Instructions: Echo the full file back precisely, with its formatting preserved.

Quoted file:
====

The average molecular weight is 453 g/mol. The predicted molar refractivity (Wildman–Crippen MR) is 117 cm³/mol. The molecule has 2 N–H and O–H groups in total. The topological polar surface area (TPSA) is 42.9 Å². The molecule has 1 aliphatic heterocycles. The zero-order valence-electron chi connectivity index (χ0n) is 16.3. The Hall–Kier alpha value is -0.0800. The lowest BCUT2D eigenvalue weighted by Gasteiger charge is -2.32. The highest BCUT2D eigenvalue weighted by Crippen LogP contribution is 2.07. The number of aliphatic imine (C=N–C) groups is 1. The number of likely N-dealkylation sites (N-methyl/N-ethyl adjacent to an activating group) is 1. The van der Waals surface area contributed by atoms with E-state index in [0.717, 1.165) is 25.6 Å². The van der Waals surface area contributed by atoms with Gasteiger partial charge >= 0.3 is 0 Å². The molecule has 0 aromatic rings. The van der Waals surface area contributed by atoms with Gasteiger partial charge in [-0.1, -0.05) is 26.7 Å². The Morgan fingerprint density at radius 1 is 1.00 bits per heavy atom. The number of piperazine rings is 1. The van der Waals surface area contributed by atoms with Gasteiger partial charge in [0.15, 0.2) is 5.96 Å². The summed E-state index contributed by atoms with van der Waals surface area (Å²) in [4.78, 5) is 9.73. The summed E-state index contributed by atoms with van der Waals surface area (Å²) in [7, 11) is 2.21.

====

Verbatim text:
The average molecular weight is 453 g/mol. The predicted molar refractivity (Wildman–Crippen MR) is 117 cm³/mol. The molecule has 2 N–H and O–H groups in total. The topological polar surface area (TPSA) is 42.9 Å². The molecule has 1 aliphatic heterocycles. The zero-order valence-electron chi connectivity index (χ0n) is 16.3. The Hall–Kier alpha value is -0.0800. The lowest BCUT2D eigenvalue weighted by Gasteiger charge is -2.32. The highest BCUT2D eigenvalue weighted by Crippen LogP contribution is 2.07. The number of aliphatic imine (C=N–C) groups is 1. The number of likely N-dealkylation sites (N-methyl/N-ethyl adjacent to an activating group) is 1. The van der Waals surface area contributed by atoms with E-state index in [0.717, 1.165) is 25.6 Å². The van der Waals surface area contributed by atoms with Gasteiger partial charge >= 0.3 is 0 Å². The molecule has 0 aromatic rings. The van der Waals surface area contributed by atoms with Gasteiger partial charge in [-0.1, -0.05) is 26.7 Å². The Morgan fingerprint density at radius 1 is 1.00 bits per heavy atom. The number of piperazine rings is 1. The van der Waals surface area contributed by atoms with Gasteiger partial charge in [0.15, 0.2) is 5.96 Å². The summed E-state index contributed by atoms with van der Waals surface area (Å²) in [4.78, 5) is 9.73. The summed E-state index contributed by atoms with van der Waals surface area (Å²) in [7, 11) is 2.21.